Western Digital (WD) Portable Hard Drives are capable of storing quite a bit of information. Modern Western Digital drives come with a firmware called “SmartWare,” which can be useful to some users. The SmartWare can provide backup solutions that may not be available with the operating system in use. WD hard drives with SmartWare also have some utilities that some users will find useful if their computer can support them.
The WD SmartWare may also be useless to some users who may want to remove it. The most common reasons for removing SmartWare are:
Storage Capacity – A hard drive that has SmartWare on it no longer has full storage capacity. The software is located on a hidden drive partition, which removes a reasonable amount of storage capacity. Therefore, less than a gigabyte to more than a few gigabytes are missing on the main partition due to the hidden partition and software that are included.
Virtual Drive Appearance – The virtual drive loads onto both Windows and Apple computers’ desktops. Linux based systems can also see the partition, but cannot make changes to the partition due to the drive’s onboard hardware. The drive may be an eyesore for those who keep the hard drive loaded on their system and it normally cannot be removed easily.
Resource Usage – When the SmartWare is loaded, it takes up a sizable portion of the computer’s resources. Memory and CPU use can easily be overwhelmed when the SmartWare is on the WD drive. Removing the WD SmartWare prevents these resources from being consumed while the drive is connected to the system.
Removing the SmartWare from the Desktop
Note: This method does not delete the SmartWare from the WD drive, but simply prevents it from loading. This process will not regain lost storage on the disk and simply makes the partition and the virtual drive that loads from it disappear. The virtual disk will no longer load when the drive is connected.
Disabling the Virtual Drive in Windows
This process is meant for Microsoft Windows OS users.
Navigate to the machine’s Device Manager.
In order to access the Device Manager, head to the Start Menu through the Task Bar and click “Control Panel.” Select “Hardware,” then select the Device Manager from the available list.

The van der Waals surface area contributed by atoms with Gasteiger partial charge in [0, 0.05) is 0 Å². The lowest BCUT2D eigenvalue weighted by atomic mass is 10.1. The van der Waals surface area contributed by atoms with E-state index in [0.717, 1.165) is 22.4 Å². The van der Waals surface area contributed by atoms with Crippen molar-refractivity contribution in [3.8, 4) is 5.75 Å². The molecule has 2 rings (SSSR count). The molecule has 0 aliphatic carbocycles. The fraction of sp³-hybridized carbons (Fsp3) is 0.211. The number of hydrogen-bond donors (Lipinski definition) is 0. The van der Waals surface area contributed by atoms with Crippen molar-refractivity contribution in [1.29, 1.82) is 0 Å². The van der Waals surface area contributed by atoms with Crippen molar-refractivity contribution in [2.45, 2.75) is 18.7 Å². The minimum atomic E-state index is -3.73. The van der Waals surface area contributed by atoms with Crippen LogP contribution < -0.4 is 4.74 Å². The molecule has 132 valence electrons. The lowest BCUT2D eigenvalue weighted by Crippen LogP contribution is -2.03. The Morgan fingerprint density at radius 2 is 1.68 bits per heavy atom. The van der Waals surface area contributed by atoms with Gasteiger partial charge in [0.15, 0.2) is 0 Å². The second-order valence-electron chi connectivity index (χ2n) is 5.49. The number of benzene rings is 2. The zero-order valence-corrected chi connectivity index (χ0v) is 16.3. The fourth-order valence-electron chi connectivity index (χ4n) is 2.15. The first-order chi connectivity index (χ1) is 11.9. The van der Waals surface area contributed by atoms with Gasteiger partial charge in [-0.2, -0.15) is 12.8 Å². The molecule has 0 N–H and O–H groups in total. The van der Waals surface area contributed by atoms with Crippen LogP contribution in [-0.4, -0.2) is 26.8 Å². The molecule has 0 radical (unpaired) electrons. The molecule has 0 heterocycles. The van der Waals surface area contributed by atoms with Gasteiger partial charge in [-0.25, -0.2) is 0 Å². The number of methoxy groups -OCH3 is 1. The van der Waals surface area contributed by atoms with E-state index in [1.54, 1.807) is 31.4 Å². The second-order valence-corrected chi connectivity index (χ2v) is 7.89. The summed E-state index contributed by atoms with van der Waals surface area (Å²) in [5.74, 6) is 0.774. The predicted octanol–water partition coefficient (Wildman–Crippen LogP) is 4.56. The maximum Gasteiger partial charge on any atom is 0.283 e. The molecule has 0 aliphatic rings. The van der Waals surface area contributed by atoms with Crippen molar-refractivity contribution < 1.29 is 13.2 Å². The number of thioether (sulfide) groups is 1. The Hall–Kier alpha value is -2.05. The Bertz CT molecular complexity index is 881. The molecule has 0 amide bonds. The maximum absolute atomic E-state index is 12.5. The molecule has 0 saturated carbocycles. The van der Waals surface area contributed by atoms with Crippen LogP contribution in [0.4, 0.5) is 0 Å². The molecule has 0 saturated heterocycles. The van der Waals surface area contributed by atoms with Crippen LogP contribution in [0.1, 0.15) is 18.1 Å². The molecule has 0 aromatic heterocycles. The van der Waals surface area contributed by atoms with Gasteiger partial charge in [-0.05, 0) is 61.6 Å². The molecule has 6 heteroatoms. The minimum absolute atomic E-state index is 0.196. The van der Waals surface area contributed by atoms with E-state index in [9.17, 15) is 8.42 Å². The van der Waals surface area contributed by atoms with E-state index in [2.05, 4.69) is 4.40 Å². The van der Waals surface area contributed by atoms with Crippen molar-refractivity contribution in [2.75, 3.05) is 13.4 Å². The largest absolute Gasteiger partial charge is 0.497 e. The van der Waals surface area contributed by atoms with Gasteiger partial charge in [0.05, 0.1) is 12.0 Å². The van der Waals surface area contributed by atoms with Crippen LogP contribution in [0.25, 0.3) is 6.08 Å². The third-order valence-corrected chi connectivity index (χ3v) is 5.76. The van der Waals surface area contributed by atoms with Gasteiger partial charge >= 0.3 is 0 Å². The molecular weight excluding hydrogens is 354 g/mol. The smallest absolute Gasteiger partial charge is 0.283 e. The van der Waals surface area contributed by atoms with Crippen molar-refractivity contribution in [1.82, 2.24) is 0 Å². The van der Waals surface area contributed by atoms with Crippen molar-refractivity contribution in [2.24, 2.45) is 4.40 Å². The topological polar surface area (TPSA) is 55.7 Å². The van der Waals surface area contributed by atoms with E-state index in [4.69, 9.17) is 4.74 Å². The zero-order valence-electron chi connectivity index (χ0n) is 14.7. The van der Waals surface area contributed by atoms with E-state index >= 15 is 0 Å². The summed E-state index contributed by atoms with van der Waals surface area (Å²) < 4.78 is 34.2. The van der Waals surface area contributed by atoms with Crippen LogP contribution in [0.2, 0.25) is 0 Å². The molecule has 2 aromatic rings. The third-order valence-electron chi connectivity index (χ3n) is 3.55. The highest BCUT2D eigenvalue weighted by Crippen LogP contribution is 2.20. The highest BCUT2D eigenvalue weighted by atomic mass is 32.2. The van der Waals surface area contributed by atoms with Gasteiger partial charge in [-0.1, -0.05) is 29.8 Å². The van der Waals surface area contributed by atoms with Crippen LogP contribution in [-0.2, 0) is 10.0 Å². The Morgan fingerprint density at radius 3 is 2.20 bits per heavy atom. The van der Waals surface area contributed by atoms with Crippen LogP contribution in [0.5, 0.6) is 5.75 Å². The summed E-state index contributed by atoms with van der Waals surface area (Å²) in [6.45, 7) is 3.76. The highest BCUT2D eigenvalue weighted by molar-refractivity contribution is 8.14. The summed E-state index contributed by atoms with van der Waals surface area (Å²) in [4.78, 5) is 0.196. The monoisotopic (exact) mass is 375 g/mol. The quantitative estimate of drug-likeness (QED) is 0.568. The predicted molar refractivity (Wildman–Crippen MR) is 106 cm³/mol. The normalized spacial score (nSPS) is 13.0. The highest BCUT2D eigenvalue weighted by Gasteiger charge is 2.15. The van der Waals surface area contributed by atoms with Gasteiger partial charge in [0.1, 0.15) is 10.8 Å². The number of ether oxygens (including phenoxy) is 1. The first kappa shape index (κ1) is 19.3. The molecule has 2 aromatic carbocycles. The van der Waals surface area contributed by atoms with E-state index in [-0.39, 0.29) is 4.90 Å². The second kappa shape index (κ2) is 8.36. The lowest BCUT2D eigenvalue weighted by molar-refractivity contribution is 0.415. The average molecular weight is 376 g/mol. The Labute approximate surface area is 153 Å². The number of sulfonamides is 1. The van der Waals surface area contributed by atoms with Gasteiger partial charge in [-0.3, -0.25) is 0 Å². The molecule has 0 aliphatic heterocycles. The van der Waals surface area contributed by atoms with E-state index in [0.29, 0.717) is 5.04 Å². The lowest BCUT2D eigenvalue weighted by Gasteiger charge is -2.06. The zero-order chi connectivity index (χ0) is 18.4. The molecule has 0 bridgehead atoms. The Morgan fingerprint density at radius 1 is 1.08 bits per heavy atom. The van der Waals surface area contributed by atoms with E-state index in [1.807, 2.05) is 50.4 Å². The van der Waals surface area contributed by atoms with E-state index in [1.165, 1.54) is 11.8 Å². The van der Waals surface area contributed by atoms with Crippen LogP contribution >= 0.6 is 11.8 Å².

Windows Vista or Windows 7 users should type in “Device Manager” in the search bar on the start menu and wait for the option to load. Clicking “Device Manager” will open it directly.
Another way to do this directly is to open a run prompt by holding down the “Windows” key on the keyboard and pressing “R.” Type “devmgmt.msc” in the run prompt and select “OK” to run the direct process for the Device Manager.
Once in the Device Manager, look at the list of devices.
Click the “+” sign to open up the list of CD/DVD drives that are installed on the system. Right click “WD Virtual CD XXXX USB Device” (where XXXX is a number assigned to the drive) and select the option to disable the drive.
This disables the Virtual Drive. If the drive is connected to another PC or compatible computer, the WD SmartWare virtual disk will still show up unless the process is repeated on that computer.
Disabling the Virtual Drive in Apple Computers
The process is different for Apple computers and must be built into an AppleScript, which automatically ejects the WD SmartWare upon startup.
Note: This will not remove the SmartWare, but tells the drive to eject and prevents it from being seen from the desktop.